Nicholas: Yes. Conversation is great. I think that’s exactly what this show puts forth, because yes, you’re going to be offended, and you should be offended. You should be offended by things that are going on around in your life all the time, so this is just another thing that you can actually learn from, so be offended and learn something.
Q) Hank, tell us, and Nicholas, tell us in your own words about your role, your character, who is Bud and, obviously, as a border patrol agent, Hank.
Hank: Yes, Bud is a border patrol agent. He’s not the brightest bulb in the box. Pretty simple guy, and he’s a pretty unhappy guy. Life has not really treated him as he hoped it would. He takes his job personally and seriously. He really wants to keep aliens out of the country, and he’s extremely upset by it. Lives next door to a guy who’s more successful than him, who happens to be Mexican American, and that really—he doesn’t like that at all, I think is an understatement.
Nicholas: And I play Ernesto Gonzalez. He’s in some ways been described as the heart of the show, although I think at the bottom of all these characters, whether acts are reprehensible or crazy stuff they get involved with, there’s still such a heart at the base and lessons learned as well between the characters. There’s this constant hate, but there’s also a lot of love between Bud and Ernesto. Ernesto’s his next door neighbor who has a successful landscaping business. He’s a good family man. He’s just a really fun, lovable guy that, I think, all the more fun and lovable he is, the more it rankles Bud. There’s even an episode at one point where Bud is a super fan of Ernesto’s. For as much as he doesn’t like him, it really turns out that he just wants to be like him so much. And then, J.C. Gonzalez, my nephew, who’s now come home from college, who, I think, represents a lot of the way people see the generation now coming out of college that’s without really a compass of where they’re headed. He’s such an annoyingly proselytizing liberal who just gets caught up in whatever protest is in mode at the time and very outspoken about it and sometimes signifying nothing.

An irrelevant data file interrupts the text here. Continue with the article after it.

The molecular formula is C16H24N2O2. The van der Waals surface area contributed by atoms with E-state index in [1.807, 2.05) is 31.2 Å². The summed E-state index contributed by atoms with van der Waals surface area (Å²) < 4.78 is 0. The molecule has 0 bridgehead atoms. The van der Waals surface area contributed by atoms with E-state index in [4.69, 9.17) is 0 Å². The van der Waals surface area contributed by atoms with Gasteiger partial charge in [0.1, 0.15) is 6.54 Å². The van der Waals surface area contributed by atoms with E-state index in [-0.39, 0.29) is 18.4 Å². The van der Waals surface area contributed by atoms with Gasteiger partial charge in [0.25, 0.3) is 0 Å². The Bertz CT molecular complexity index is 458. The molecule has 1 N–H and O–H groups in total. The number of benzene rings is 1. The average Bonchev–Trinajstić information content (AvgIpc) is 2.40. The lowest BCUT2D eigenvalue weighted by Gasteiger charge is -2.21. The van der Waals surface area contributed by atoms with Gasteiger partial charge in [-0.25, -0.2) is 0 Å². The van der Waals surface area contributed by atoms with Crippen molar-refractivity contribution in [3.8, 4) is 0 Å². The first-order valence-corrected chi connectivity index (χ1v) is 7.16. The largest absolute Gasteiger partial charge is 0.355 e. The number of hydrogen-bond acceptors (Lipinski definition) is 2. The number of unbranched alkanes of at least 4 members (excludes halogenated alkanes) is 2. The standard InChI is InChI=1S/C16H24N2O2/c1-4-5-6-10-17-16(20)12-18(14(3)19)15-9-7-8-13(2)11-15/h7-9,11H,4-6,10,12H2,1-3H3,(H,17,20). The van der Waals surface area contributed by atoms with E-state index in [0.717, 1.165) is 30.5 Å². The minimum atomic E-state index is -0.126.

Q) We know it’s very culturally sensitive, but it’s really the iGeneration. The generation’s going to pay attention. Could it be backwards? Could it be the fact that we already overcame at that age these barriers and it’s going to be funny, but we also are going to learn from the show and open up more to togetherness? What’s your opinion about that?
Nicholas: I think, well, do we not see it the same as the older generations? Yes. I can completely agree, but is there—are we a little bit better at hiding it because we know it’s not something that’s nice to be racist to your neighbor and we’re in a climate where people are highly criticized, even to the point of losing jobs and things on their own opinions about race? So, has it really changed? I don’t know. I think we’re better at keeping it close to the breast and only sharing it among close friends in a joke, to be honest.
Hank: I don’t know. I think that it’s a complicated thing, and that it’s something that the more, I think, it’s discussed, and the more that it’s just an open, on-the-table topic of conversation, the better off we all are. And the closer we get to people just being judged as individuals and not as color, race, accents. But here’s the good new, I think. Like it or not, whatever opinion you have, wherever you are on the spectrum of what we just discussed, it’s happening in our country.